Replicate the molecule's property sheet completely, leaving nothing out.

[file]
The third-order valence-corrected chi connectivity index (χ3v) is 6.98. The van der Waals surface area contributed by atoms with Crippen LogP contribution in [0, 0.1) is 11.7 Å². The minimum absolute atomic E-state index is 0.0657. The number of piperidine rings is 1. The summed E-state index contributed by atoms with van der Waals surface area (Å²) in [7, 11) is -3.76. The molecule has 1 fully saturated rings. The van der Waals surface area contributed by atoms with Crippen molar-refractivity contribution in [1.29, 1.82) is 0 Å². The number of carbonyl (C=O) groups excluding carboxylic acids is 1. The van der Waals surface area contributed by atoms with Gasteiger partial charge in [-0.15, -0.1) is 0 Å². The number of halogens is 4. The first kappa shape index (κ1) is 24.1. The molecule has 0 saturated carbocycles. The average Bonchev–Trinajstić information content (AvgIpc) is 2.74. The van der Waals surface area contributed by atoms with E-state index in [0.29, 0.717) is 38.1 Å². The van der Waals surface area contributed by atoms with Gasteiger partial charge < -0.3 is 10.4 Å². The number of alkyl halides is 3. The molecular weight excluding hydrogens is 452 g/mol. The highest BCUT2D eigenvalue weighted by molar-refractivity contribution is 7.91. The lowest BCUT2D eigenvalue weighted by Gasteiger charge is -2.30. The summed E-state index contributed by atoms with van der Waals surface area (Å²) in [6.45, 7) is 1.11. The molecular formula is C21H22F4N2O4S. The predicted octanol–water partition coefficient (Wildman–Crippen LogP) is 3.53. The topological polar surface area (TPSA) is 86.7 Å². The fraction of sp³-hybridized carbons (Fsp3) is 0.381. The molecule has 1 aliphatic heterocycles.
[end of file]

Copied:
The third-order valence-corrected chi connectivity index (χ3v) is 6.98. The van der Waals surface area contributed by atoms with Crippen LogP contribution in [0, 0.1) is 11.7 Å². The minimum absolute atomic E-state index is 0.0657. The number of piperidine rings is 1. The summed E-state index contributed by atoms with van der Waals surface area (Å²) in [7, 11) is -3.76. The molecule has 1 fully saturated rings. The van der Waals surface area contributed by atoms with Crippen molar-refractivity contribution in [1.29, 1.82) is 0 Å². The number of carbonyl (C=O) groups excluding carboxylic acids is 1. The van der Waals surface area contributed by atoms with Gasteiger partial charge in [-0.15, -0.1) is 0 Å². The number of halogens is 4. The first kappa shape index (κ1) is 24.1. The molecule has 0 saturated carbocycles. The average Bonchev–Trinajstić information content (AvgIpc) is 2.74. The van der Waals surface area contributed by atoms with E-state index in [0.29, 0.717) is 38.1 Å². The van der Waals surface area contributed by atoms with Gasteiger partial charge < -0.3 is 10.4 Å². The number of alkyl halides is 3. The molecular weight excluding hydrogens is 452 g/mol. The highest BCUT2D eigenvalue weighted by molar-refractivity contribution is 7.91. The lowest BCUT2D eigenvalue weighted by Gasteiger charge is -2.30. The summed E-state index contributed by atoms with van der Waals surface area (Å²) in [6.45, 7) is 1.11. The molecular formula is C21H22F4N2O4S. The predicted octanol–water partition coefficient (Wildman–Crippen LogP) is 3.53. The topological polar surface area (TPSA) is 86.7 Å². The fraction of sp³-hybridized carbons (Fsp3) is 0.381. The molecule has 1 aliphatic heterocycles.